DÄ internationalArchive8/2009Early Detection of Cervical Carcinomas – Finding an Overall Approach: In reply

Correspondence

Early Detection of Cervical Carcinomas – Finding an Overall Approach: In reply

Dtsch Arztebl Int 2009; 106(8): 134. DOI: 10.3238/arztebl.2009.0134b

Klug, S J

LNSLNS In Germany, women can decide freely whether to participate in cervical screening or not. If they decide against participation, then possibly present precancerous lesions on the cervix may go unnoticed and may develop into invasive cervical cancer. This is the case for vaccinated and unvaccinated women, since the currently available vaccines do not protect against all cervical cancers.

In order to achieve complete protection against cervical cancer for all women, the vaccine would need to contain all of the at least 13 different carcinogenic HPV types, and the vaccination rate in the population would need to be very high. It is currently not known for how long the vaccine confers protection and whether booster injections are required in order to confer lifelong protection. Further, it has thus far not been shown that HPV vaccination really does result in a reduced incidence of cervical cancer, even if this is a valid assumption on the basis of what is currently known about the pathogenesis.

Furthermore, if infection with one of the HPV types contained in the vaccine occurred before vaccination, the vaccination is not effective with regard to this particular type. For this reason, currently vaccinated women should continue to participate in cervical screening (1). Even if the entire female population was vaccinated the current vaccines would prevent only a maximum of 70% of all cervical cancers. Very high vaccination rates are unlikely to be achieved in the short and medium term. Future vaccines that contain more HPV types are expected to offer greater protection, but these are still under development. In the current situatio n, cervical cancer screening should be improved into an organized program with systematic invitations to participate, quality assurance, documentation, and evaluation. This is standard in many countries and has been recommended in Europe (2). DOI: 10.3238/arztebl.2009.0134b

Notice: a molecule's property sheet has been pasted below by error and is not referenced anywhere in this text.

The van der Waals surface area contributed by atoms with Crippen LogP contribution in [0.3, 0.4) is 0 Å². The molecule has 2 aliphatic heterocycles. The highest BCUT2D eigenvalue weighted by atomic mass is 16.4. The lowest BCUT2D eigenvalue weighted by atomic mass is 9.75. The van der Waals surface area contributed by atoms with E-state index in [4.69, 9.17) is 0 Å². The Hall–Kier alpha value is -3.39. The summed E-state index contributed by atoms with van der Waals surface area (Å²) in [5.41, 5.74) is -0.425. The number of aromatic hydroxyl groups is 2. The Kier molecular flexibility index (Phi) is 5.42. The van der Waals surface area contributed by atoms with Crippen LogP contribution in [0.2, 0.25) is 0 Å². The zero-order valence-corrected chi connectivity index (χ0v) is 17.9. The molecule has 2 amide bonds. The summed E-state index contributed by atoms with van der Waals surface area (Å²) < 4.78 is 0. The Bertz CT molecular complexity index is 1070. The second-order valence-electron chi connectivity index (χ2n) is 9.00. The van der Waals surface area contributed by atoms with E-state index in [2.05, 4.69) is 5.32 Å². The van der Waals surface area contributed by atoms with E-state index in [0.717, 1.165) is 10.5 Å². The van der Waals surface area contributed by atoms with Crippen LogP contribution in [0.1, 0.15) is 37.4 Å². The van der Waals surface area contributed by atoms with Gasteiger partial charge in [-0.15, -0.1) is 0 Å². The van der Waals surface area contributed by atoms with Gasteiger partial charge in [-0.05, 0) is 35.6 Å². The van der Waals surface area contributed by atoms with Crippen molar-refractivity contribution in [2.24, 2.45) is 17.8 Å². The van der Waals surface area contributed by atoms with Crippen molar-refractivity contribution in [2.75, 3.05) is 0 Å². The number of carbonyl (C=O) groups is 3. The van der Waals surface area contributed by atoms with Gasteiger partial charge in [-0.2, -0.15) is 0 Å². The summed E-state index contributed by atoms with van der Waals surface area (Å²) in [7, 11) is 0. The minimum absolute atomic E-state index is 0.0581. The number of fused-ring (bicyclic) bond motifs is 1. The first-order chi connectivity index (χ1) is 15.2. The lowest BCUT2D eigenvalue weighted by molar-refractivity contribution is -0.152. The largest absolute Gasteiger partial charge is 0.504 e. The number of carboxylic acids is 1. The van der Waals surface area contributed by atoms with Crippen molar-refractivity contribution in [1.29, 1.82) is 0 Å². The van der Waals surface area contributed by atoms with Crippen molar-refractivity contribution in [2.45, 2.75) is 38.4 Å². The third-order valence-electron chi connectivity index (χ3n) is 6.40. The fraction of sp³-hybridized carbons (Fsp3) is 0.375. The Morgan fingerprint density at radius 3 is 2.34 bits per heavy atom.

Priv.-Doz. Dr. med. Nicolas Wentzensen
Pathologisches Institut
Abteilung für angewandte Tumorbiologie
Universität Heidelberg

Priv.-Doz. Dr. rer. nat. et med. habil. Stefanie J. Klug, MPH
Institut für Medizinische Biometrie, Epidemiologie und Informatik (IMBEI)
Universitätsmedizin der Johannes Gutenberg-Universität Mainz
Obere Zahlbacher Str. 69
55101 Mainz, Germany
klug@imbei.uni-mainz.de

Conflict of interest statement
PD Dr Klug advises Cytyc with regard to the conduct of the Rhine-Saar study.
1.
Raffle AE: Challenges of implementing human papillomavirus (HPV) vaccination policy. BMJ 2007; 335: 375–7. MEDLINE
2.
European guidelines for quality assurance in cervical cancer screening. Second Edition. European Commission 2008.
3.
Wentzensen N, Klug SJ: Early detection of cervical carcinomas [Früherkennung des Zervixkarzinoms – Suche nach einem Gesamtkonzept]. Dtsch Arztebl Int 2008; 105(37): 617–22. VOLLTEXT
1. Raffle AE: Challenges of implementing human papillomavirus (HPV) vaccination policy. BMJ 2007; 335: 375–7. MEDLINE
2. European guidelines for quality assurance in cervical cancer screening. Second Edition. European Commission 2008.
3. Wentzensen N, Klug SJ: Early detection of cervical carcinomas [Früherkennung des Zervixkarzinoms – Suche nach einem Gesamtkonzept]. Dtsch Arztebl Int 2008; 105(37): 617–22. VOLLTEXT